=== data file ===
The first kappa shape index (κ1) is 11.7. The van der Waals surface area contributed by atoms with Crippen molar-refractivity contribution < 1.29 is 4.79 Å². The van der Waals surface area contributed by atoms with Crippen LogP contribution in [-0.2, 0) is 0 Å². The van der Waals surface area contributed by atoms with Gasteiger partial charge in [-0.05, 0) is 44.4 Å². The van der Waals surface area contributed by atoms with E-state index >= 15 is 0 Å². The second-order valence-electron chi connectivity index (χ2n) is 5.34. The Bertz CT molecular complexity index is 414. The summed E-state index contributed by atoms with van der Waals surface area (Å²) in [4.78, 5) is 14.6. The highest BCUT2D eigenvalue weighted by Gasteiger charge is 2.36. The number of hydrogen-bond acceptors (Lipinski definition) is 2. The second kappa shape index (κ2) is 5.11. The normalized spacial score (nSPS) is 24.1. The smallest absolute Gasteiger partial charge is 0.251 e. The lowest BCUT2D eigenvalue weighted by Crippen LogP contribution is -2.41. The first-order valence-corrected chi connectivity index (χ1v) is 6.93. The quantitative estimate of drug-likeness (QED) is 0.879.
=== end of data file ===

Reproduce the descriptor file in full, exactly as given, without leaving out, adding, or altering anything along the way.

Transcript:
The first kappa shape index (κ1) is 11.7. The van der Waals surface area contributed by atoms with Crippen molar-refractivity contribution < 1.29 is 4.79 Å². The van der Waals surface area contributed by atoms with Crippen LogP contribution in [-0.2, 0) is 0 Å². The van der Waals surface area contributed by atoms with Gasteiger partial charge in [-0.05, 0) is 44.4 Å². The van der Waals surface area contributed by atoms with E-state index >= 15 is 0 Å². The second-order valence-electron chi connectivity index (χ2n) is 5.34. The Bertz CT molecular complexity index is 414. The summed E-state index contributed by atoms with van der Waals surface area (Å²) in [4.78, 5) is 14.6. The highest BCUT2D eigenvalue weighted by Gasteiger charge is 2.36. The number of hydrogen-bond acceptors (Lipinski definition) is 2. The second kappa shape index (κ2) is 5.11. The normalized spacial score (nSPS) is 24.1. The smallest absolute Gasteiger partial charge is 0.251 e. The lowest BCUT2D eigenvalue weighted by Crippen LogP contribution is -2.41. The first-order valence-corrected chi connectivity index (χ1v) is 6.93. The quantitative estimate of drug-likeness (QED) is 0.879.